How often do you find a message in your SMS inbox that has clearly come from a business, but you almost have to wonder, simply because the incoming number seems to be randomized? Google has taken notice of this challenge, and so has rolled out a means for businesses to confirm that they are in fact the ones sending a particular message.
Our smartphones have become an indispensable part of our personal and professional lives. As such, we often download various media to them that we want to find again later… unfortunately, this isn’t always so easy. For this week’s tip, we’ll go over where to find those files that you have downloaded.
There are over two billion active devices currently using Android. Most of them that have been purchased in the past year or so have come with, or have been subsequently updated to, Android 9.0 Pie. With the introduction of their newest mobile OS, Google has ensured that their software powers more mobile phones than any other software in the world. Today, we’ll take a look at some handy tips you can use to get the most out of your Android Pie experience.
Considering how often smartphones are replaced, you’re bound to have a couple of them stashed away for a rainy day. These devices are particularly helpful in the event that your smartphone breaks unexpectedly, but there are other purposes that you might want to keep in mind. Here are three ways you might be able to use your old mobile devices around the office.
Downloading an application on an Android device is fairly simple: access the Google Play store, find the app you want to download, and press the button that says install. However, it is also too easy to simply hit ‘Allow’ once the app starts asking for ambiguously-worded permissions. Today, we’ll examine what these permissions actually mean.
Android is a very common operating system on mobile devices around the world, and because of this, you won’t be surprised to hear that hackers are always trying to one-up security developers. If your business takes advantage of Android devices like smartphones or tablets, you’ll want to consider these 11 security tips that will help keep your organization safe.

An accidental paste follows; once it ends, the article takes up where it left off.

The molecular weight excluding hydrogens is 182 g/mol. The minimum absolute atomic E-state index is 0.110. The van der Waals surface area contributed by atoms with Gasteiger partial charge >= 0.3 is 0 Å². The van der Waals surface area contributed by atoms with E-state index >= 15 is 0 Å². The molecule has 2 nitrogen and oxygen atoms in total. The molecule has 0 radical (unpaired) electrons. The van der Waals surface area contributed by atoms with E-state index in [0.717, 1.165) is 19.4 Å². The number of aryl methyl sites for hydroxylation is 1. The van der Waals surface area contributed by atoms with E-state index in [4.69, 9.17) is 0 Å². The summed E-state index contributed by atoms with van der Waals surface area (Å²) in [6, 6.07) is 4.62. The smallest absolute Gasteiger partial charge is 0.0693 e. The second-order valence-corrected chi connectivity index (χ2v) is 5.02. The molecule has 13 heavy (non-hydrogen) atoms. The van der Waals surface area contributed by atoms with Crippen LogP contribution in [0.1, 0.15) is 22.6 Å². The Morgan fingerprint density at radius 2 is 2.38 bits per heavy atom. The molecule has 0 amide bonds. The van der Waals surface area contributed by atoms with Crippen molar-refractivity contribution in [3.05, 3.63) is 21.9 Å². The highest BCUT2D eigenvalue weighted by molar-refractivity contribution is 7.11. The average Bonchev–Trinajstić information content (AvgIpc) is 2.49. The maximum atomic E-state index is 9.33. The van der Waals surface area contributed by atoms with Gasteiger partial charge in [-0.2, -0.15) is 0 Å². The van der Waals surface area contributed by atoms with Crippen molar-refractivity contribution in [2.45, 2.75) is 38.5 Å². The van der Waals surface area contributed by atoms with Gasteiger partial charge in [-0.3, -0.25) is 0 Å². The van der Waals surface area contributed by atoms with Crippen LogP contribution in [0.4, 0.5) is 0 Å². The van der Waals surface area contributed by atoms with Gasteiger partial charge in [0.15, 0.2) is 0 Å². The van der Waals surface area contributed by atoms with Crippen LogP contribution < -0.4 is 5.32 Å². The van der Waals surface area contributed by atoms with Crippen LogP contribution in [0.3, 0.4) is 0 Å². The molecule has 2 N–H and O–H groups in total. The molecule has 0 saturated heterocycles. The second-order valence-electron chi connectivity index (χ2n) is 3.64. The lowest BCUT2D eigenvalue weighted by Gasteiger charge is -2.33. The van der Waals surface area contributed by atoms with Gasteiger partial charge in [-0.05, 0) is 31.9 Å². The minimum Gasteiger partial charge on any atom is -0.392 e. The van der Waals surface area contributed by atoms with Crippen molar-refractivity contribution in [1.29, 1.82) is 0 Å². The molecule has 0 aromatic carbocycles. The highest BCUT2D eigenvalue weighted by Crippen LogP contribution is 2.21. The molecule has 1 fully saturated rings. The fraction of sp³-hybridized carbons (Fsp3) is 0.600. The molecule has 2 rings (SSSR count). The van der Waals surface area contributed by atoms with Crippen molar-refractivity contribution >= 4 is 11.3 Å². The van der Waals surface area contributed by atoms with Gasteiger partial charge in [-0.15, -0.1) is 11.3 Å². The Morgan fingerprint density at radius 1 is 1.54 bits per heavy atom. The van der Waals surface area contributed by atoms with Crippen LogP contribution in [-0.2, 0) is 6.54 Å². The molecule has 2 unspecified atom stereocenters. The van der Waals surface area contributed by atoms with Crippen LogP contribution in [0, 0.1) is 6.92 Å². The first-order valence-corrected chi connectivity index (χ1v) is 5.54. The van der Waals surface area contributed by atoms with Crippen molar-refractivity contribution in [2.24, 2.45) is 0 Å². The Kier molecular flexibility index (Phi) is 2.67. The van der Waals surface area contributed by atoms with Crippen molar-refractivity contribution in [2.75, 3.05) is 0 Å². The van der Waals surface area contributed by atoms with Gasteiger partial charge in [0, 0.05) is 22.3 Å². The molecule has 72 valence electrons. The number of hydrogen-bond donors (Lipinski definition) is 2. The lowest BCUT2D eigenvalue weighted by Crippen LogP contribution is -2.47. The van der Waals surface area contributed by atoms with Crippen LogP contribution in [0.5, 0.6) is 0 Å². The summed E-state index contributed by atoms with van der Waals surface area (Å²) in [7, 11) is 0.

Most people don’t think to try and print something out from their smartphone--particularly because it’s such a new concept. With smartphones quickly becoming just as fast as desktops from just ten years ago, it shouldn’t be such a stretch to suggest printing from them. Thanks to the cloud, you can use your Android smartphone to print something directly from the device.
The latest version of Android, Oreo (version 8.0), was released earlier this year. Has your phone received the update to it yet? Either way, you’ll want to know what features it has, including how it can help you get more done. Here are five of the many new additions offered by this update to Android Oreo operating system.
Samsung fans are getting geared up for the release of their new smartphone, the Galaxy Note 8. Even though it might seem as though the technology world has moved on from the exploding Note 7, you can be sure that Samsung is still feeling the reverberations from last year’s debacle that resulted from the now-infamous exploding of their much-anticipated Galaxy Note 7.
The branch of malware known as Ghost Push now has a new component, Gooligan, and it certainly lives up to its name. Google was struck by an attack that infected over one million Android users, with over 13,000 additional devices adding to that total on a daily basis.